Many children's facilities are establishing transition programs for patients as they become adults and have fewer supports to help with special needs.
Parents of a child with chronic limitations need assistance and guidance in understanding the child’s status and potential and in dealing with their own feelings of guilt, anger, denial, and sadness (see Effects on the family). These children reach their maximal potential only with stable, sensible parental care and the assistance of public and private agencies (eg, community health agencies, vocational rehabilitation organizations, lay health organizations such as the United Cerebral Palsy Association—see UCP.org ).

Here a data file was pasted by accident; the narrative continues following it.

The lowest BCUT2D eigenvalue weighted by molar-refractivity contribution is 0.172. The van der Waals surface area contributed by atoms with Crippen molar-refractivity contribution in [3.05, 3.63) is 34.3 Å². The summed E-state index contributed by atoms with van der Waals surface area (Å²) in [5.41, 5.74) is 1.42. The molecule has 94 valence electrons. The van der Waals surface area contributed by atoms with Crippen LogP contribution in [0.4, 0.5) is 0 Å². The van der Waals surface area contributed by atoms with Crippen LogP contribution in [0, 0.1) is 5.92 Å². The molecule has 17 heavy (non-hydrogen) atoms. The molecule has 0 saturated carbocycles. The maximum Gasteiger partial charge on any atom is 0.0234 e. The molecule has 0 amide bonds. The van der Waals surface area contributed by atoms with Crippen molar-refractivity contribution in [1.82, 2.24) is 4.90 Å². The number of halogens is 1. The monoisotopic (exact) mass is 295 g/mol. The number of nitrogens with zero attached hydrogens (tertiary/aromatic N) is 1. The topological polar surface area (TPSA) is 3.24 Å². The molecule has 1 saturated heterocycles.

Cerebral palsy is a syndrome (not a specific disorder) that involves nonprogressive spasticity, ataxia, and/or involuntary movements.
Etiology is often multifactorial and sometimes unclear but involves prenatal and perinatal factors that are associated with CNS malformation or damage (eg, genetic and in utero disorders, prematurity, kernicterus, perinatal asphyxia, stroke, CNS infections).
Intellectual disability and other neurologic manifestations (eg, strabismus, deafness) are not part of the syndrome but may be present depending on the cause.
Syndromes manifest before age 2 yr; later onset of similar symptoms suggests another neurologic disorder.
Do cranial MRI and, if needed, testing for hereditary metabolic and neurologic disorders.
Treatment depends on the nature and degree of disability, but physical therapy and occupational therapy are typically used; some children benefit from bracing, botulinum toxin, benzodiazepines, other muscle relaxants, intrathecal baclofen, and/or surgery (eg, muscle-tendon release or transfer, rarely dorsal rhizotomy).